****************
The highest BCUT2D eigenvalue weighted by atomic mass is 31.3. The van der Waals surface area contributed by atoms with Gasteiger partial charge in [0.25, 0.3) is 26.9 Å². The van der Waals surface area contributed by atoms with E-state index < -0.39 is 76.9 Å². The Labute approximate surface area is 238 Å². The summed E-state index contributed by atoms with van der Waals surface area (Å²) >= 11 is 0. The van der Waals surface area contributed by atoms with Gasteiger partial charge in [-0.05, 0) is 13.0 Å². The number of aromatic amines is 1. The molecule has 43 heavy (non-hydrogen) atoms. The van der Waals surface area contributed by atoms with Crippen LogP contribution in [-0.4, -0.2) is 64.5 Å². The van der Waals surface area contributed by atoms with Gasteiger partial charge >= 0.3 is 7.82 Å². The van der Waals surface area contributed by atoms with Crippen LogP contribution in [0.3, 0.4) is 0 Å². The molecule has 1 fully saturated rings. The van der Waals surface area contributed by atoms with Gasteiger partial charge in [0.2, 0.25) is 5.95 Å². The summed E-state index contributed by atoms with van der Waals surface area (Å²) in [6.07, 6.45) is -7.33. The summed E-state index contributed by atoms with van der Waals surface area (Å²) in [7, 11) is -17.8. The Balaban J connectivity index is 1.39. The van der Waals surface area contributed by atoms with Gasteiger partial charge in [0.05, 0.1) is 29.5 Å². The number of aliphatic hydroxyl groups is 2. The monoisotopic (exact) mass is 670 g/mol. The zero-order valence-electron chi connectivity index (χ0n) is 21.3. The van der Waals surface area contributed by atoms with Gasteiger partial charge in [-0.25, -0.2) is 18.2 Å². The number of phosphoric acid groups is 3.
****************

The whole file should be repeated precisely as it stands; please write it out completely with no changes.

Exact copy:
The highest BCUT2D eigenvalue weighted by atomic mass is 31.3. The van der Waals surface area contributed by atoms with Gasteiger partial charge in [0.25, 0.3) is 26.9 Å². The van der Waals surface area contributed by atoms with E-state index < -0.39 is 76.9 Å². The Labute approximate surface area is 238 Å². The summed E-state index contributed by atoms with van der Waals surface area (Å²) >= 11 is 0. The van der Waals surface area contributed by atoms with Gasteiger partial charge in [-0.05, 0) is 13.0 Å². The number of aromatic amines is 1. The molecule has 43 heavy (non-hydrogen) atoms. The van der Waals surface area contributed by atoms with Crippen LogP contribution in [-0.4, -0.2) is 64.5 Å². The van der Waals surface area contributed by atoms with Gasteiger partial charge >= 0.3 is 7.82 Å². The van der Waals surface area contributed by atoms with Crippen LogP contribution in [0.3, 0.4) is 0 Å². The molecule has 1 fully saturated rings. The van der Waals surface area contributed by atoms with Gasteiger partial charge in [0.2, 0.25) is 5.95 Å². The summed E-state index contributed by atoms with van der Waals surface area (Å²) in [6.07, 6.45) is -7.33. The summed E-state index contributed by atoms with van der Waals surface area (Å²) in [7, 11) is -17.8. The Balaban J connectivity index is 1.39. The van der Waals surface area contributed by atoms with Gasteiger partial charge in [0.05, 0.1) is 29.5 Å². The number of aliphatic hydroxyl groups is 2. The monoisotopic (exact) mass is 670 g/mol. The zero-order valence-electron chi connectivity index (χ0n) is 21.3. The van der Waals surface area contributed by atoms with Gasteiger partial charge in [-0.25, -0.2) is 18.2 Å². The number of phosphoric acid groups is 3.